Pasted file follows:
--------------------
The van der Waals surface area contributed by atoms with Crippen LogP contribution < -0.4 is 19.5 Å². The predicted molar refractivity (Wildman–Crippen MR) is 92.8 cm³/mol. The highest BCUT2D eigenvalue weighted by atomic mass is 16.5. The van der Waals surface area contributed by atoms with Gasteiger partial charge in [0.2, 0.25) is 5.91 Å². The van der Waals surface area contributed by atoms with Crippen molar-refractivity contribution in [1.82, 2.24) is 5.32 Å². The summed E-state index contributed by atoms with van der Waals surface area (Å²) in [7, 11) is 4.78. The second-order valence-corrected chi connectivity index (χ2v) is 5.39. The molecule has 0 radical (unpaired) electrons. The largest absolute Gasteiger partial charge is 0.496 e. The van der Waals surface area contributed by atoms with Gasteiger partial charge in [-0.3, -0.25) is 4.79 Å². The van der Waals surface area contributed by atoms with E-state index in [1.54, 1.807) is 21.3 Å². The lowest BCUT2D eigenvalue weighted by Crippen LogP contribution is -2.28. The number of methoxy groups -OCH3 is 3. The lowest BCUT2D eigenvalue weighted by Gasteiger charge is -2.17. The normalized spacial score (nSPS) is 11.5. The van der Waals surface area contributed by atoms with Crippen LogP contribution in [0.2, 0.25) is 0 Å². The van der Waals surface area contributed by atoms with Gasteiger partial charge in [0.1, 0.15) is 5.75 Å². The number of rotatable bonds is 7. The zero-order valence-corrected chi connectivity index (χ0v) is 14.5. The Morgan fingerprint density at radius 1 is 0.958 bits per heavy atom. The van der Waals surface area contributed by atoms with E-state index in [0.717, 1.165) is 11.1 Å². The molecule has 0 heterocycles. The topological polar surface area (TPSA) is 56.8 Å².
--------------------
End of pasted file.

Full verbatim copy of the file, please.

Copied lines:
The van der Waals surface area contributed by atoms with Crippen LogP contribution < -0.4 is 19.5 Å². The predicted molar refractivity (Wildman–Crippen MR) is 92.8 cm³/mol. The highest BCUT2D eigenvalue weighted by atomic mass is 16.5. The van der Waals surface area contributed by atoms with Gasteiger partial charge in [0.2, 0.25) is 5.91 Å². The van der Waals surface area contributed by atoms with Crippen molar-refractivity contribution in [1.82, 2.24) is 5.32 Å². The summed E-state index contributed by atoms with van der Waals surface area (Å²) in [7, 11) is 4.78. The second-order valence-corrected chi connectivity index (χ2v) is 5.39. The molecule has 0 radical (unpaired) electrons. The largest absolute Gasteiger partial charge is 0.496 e. The van der Waals surface area contributed by atoms with Gasteiger partial charge in [-0.3, -0.25) is 4.79 Å². The van der Waals surface area contributed by atoms with E-state index in [1.54, 1.807) is 21.3 Å². The lowest BCUT2D eigenvalue weighted by Crippen LogP contribution is -2.28. The number of methoxy groups -OCH3 is 3. The lowest BCUT2D eigenvalue weighted by Gasteiger charge is -2.17. The normalized spacial score (nSPS) is 11.5. The van der Waals surface area contributed by atoms with Crippen LogP contribution in [0.2, 0.25) is 0 Å². The van der Waals surface area contributed by atoms with Gasteiger partial charge in [0.1, 0.15) is 5.75 Å². The number of rotatable bonds is 7. The zero-order valence-corrected chi connectivity index (χ0v) is 14.5. The Morgan fingerprint density at radius 1 is 0.958 bits per heavy atom. The van der Waals surface area contributed by atoms with E-state index in [0.717, 1.165) is 11.1 Å². The molecule has 0 heterocycles. The topological polar surface area (TPSA) is 56.8 Å².